Use this URL to cite or link to this record in EThOS: http://ethos.bl.uk/OrderDetails.do?uin=uk.bl.ethos.378509
Title: The impact of NC machinery upon manufacturing industry
Author: Chiles, Victor
Awarding Body: Aston University
Current Institution: Aston University
Date of Award: 1986
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Abstract:
The changing face of industry due to the adoption of `New Technology' is briefly discussed, as are the corresponding structural changes in the workforce. The adoption of NC machinery is identified as one of the major innovations affecting the structure of industry. The development of NC machinery, and of relevant programming techniques are reviewed, and the problems arising from its initial sponsorship by the aerospace industry are highlighted. The process of its subsequent diffusion into industry is reviewed. Skill levels adopted for NC use in Britain and Germany are discussed, and analysed to create a structural pattern. These classifications of skill levels are then used to examine the organisational structures adopted by companies utilising NC machines. The greater use made of higher level shop floor skills by German companies is discussed. The results of two surveys of the use made of NC by companies in the North East of England are presented. Effective company organisation for NC use is described, and lack of foresight is shown to lead to vulnerability problems where skills can become concentrated in a few key people. This led to closure of a company in one instance. It is shown that small sub-contract companies have adopted a highly skilled shop floor workforce, and that they have survived in the present hostile economic environment, whilst companies who have used NC to de-skill the shop floor contracted dramatically in the same period. The lack of awareness of the potential for reviewing the product design in relation to the flexibility of NC, so leading to reductions in work in progress levels, is highlighted. Recommendations for skill structures appropriate to various sized companies and suitable training programs are presented to ensure that the full potential of NC machinery is achieved.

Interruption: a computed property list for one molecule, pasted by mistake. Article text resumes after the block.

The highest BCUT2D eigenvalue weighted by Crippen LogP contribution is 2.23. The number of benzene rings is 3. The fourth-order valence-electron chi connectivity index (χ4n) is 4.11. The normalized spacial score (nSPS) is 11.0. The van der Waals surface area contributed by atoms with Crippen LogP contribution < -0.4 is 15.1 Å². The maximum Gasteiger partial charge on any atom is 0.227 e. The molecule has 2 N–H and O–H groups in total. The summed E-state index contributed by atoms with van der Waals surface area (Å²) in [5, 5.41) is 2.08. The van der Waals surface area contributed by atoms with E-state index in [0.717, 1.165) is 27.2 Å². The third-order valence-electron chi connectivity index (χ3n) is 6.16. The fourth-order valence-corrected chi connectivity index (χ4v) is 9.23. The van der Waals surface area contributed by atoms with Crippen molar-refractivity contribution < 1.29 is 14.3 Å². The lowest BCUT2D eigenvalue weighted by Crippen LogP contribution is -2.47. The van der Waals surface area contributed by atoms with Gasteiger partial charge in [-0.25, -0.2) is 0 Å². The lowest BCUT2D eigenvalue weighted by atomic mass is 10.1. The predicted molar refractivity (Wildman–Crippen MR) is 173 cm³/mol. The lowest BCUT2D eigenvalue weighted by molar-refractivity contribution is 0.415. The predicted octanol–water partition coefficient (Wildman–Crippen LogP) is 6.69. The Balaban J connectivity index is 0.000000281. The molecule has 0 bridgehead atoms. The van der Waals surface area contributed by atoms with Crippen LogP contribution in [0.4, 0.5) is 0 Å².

Supervisor: Not available Sponsor: Not available
Qualification Name: Thesis (Ph.D.) Qualification Level: Phd
EThOS ID: uk.bl.ethos.378509  DOI: Not available
Keywords: Production and Manufacturing Engineering ; Mechanical Engineering Manufacturing processes Machinery Tools Automatic control Control theory
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